Tokai stops Phase III trial of galeterone

Alas, Tokai Pharmaceuticals has announced this morning that it has been forced to discontinue the ARMOR3-SV trial of its investigational drug galeterone in the treatment of patients with castration-resistant prostate cancer (CRPC) who are expressing the AR-V7 mutation.

This is not only a major setback for the company itself. It is also, regrettably, a major setback for patients whose cancer expresses the AR-V7 mutation. Many patients and advocates had been hoping that galeterone would offer renewed hope for those who are diagnosed with the AR-V7 mutation.

According to the media release issued by Tokai this morning, the independent data monitoring committee had concluded that the ARMOR3-SV trial

will likely not succeed in meeting its primary endpoint of demonstrating an improvement in radiographic progression-free survival (rPFS) for galeterone versus enzalutamide in AR-V7 positive mCRPC.

However, the good news is that the committee did not cite any safety concerns with galeterone in the trial.

The company will be reviewing data related to the other Phase II trial that is ongoing — the ARMOR2 trial, in men who had already progressed after treatment with enzalutamide, and we shall have to wait to see whether the available data can justify the continuation of that trial. In the interim, Tokai will allow all patients currently enrolled in the ARMOR2 and ARMOR3-SV trials to continue on therapy following consultation with their physicians and study investigators.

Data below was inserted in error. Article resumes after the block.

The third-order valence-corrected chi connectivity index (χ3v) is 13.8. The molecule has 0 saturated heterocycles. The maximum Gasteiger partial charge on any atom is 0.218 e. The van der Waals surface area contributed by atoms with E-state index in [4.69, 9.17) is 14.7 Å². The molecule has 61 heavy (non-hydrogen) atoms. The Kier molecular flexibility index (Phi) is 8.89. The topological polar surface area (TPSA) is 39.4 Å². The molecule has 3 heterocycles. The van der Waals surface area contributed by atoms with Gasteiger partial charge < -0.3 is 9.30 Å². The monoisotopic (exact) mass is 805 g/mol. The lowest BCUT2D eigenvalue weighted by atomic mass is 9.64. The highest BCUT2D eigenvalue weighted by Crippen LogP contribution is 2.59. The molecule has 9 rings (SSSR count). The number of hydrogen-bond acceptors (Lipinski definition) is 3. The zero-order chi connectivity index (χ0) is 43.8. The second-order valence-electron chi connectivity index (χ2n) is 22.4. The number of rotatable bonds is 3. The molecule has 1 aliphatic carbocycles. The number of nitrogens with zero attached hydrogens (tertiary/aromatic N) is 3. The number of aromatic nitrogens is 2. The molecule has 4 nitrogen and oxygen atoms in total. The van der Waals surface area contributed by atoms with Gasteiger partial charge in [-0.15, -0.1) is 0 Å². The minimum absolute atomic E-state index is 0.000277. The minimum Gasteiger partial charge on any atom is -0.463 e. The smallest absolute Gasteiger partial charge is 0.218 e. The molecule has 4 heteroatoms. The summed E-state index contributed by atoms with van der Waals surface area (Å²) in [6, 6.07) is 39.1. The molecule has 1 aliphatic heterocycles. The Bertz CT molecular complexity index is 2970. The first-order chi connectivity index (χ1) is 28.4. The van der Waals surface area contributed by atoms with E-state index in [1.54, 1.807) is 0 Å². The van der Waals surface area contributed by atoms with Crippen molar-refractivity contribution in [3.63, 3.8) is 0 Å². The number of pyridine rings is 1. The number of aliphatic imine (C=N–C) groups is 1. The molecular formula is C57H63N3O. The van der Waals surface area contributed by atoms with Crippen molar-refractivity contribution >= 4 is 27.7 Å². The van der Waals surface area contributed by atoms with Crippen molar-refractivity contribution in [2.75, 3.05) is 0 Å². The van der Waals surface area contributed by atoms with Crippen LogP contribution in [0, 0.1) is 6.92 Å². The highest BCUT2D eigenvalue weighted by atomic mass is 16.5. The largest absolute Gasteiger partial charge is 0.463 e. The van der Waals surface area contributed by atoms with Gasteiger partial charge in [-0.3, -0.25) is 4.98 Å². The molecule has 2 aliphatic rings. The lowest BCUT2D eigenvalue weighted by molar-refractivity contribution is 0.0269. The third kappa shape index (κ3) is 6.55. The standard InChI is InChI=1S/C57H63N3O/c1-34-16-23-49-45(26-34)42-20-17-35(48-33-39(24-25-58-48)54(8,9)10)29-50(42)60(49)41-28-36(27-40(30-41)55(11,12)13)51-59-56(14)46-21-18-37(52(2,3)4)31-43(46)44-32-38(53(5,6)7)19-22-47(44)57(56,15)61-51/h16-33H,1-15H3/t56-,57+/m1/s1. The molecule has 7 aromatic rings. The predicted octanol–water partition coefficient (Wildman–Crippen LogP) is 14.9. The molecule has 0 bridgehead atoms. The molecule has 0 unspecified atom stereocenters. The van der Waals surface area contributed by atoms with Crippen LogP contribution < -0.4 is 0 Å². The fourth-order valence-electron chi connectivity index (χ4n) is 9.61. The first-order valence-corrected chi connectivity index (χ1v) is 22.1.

Several other media sources (e.g., Xconomy, the Boston Globe) have already commented on the closure of this trial.

3 Responses

  1. Hopefully the Zenith ZEN00694 BET inhibitor trial may pick up some of the slack for AR-V7 positive men.

  2. I am always extremely cautious about Phase I trials like this. We don’t even know if the drug can be given successfully to humans at all until such trials are complete, let alone whether the drug is effective and safe.

  3. Bummer

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